The Lobster – Film Review by David Turpin
Directed by Yorgos Lanthimos
Starring: Colin Farrell, Rachel Weisz, Léa Seydoux, Olivia Colman
The Lobster, Greek auteur Yorgos Lanthimos’ first English-language feature, is both a logical progression and a departure from the singular worldview expressed in his indelible breakthrough film, Dogtooth (2009). If the precise control of Dogtooth had tightened into a kind of calcification for Lanthimos’ follow-up, the austere Alps (2011), The Lobster feels warmer, and more approachable. Warmth and approachability are relative concepts, of course, and the fact that The Lobster is Lanthimos’ friendliest film shouldn’t be taken as evidence that he has ‘gone soft’.
The new film’s narrative doubles down on the quotidian/surrealist terrain staked out by Dogtooth and Alps, following downtrodden protagonist David (Colin Farrell), as he is mandatorily checked in to a hotel occupied exclusively by single people. Here, these hapless individuals are given a set time-frame in which to find a partner, under the reproachful eye of Olivia Colman’s Hotel Manager – a sure-fire candidate for the upper tier of cinema’s most memorable monstrous bureaucrats. Those who fail to find a mate will be transformed – through some mysterious process – into an animal of their own choice. David – accompanied by the dog that was once his brother – selects a lobster, and seems grimly resigned to his fate, until unexpected stirrings of rebellion begin to manifest beneath his stolid façade.
In synopsis, The Lobster sounds like an ashen-faced Logan’s Run, with a twist of magic realism. In practice, it is odder than that. Tempting as it is to read the film as an allegory – perhaps most obviously of contemporary society’s orientation toward the couple over the single individual – the film resists definitive interpretation. It also divides quite neatly into two sections – the first taking place almost entirely within the hotel, while the second moves beyond its boundaries to the woods and world beyond, where David encounters revolutionary “Loners”, led by Léa Seydoux (whose prickly self-possession makes a snug fit for the role). The first half combines dry humour with the irresistible interior logic of a fairy tale, and the combination is largely bewitching. A few moments of surprisingly broad humour feel like a departure – if not a concession – for Lanthimos, but the playing is so deft (particularly by Coleman) that furtive titters prove hard to resist.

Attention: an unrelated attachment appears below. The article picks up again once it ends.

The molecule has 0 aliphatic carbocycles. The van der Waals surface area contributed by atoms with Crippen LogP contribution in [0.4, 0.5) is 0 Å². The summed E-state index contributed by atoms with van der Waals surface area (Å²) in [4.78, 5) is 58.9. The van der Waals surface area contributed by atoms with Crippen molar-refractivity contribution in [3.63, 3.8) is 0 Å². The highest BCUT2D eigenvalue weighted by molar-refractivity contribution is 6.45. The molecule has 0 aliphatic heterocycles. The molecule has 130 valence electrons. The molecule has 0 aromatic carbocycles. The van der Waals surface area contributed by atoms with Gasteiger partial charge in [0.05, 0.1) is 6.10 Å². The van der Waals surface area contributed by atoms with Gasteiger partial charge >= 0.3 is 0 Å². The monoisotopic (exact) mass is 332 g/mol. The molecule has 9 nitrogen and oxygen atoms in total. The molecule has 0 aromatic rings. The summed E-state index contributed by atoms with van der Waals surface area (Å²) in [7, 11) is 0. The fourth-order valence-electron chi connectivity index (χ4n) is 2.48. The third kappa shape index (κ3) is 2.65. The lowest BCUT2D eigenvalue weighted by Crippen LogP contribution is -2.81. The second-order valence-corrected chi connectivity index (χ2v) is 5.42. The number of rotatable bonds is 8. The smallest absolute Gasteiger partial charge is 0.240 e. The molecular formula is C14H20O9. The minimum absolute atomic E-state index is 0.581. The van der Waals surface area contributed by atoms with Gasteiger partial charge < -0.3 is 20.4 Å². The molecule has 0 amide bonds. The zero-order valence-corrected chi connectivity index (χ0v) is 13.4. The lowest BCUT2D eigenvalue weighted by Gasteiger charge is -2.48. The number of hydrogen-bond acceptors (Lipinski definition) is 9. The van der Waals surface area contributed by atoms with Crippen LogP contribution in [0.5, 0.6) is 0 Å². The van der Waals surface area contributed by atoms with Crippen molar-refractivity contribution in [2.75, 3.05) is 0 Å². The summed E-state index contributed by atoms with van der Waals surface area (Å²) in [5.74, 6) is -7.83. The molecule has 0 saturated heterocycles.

The second half of the film seems likely to be more divisive. Focusing on David’s burgeoning relationship with a fellow ‘loner’, played by Rachel Weisz (who also narrates, with a pleasingly dry intonation), the latter stages of the film feel tonally closer to Dogtooth, but follow a course that all but abandons the central metaphor of human-animal transformation. Lanthimos eventually reveals himself to be more interested in paralleling twin dystopias – the hotel and the loner encampment – than he is in investigating the poetics of what it might mean for a human to become an animal. Strangely, species transmigration is presented as broadly analogous to death, which seems a rather flat understanding of the process of becoming animal, particularly for a filmmaker with such a keen observational-analytical eye, and such a singular marriage of imagination and rigour.
This is a relatively minor complaint, though, when the film is so assured, so well performed, and so consistently entertaining. For a full two hours, Lanthimos suspends us somewhere between recognition and alienation, and manages to make us laugh at our predicament. Perhaps it’s a measure of his achievement that he leaves us wishing he had taken us to a stranger place again.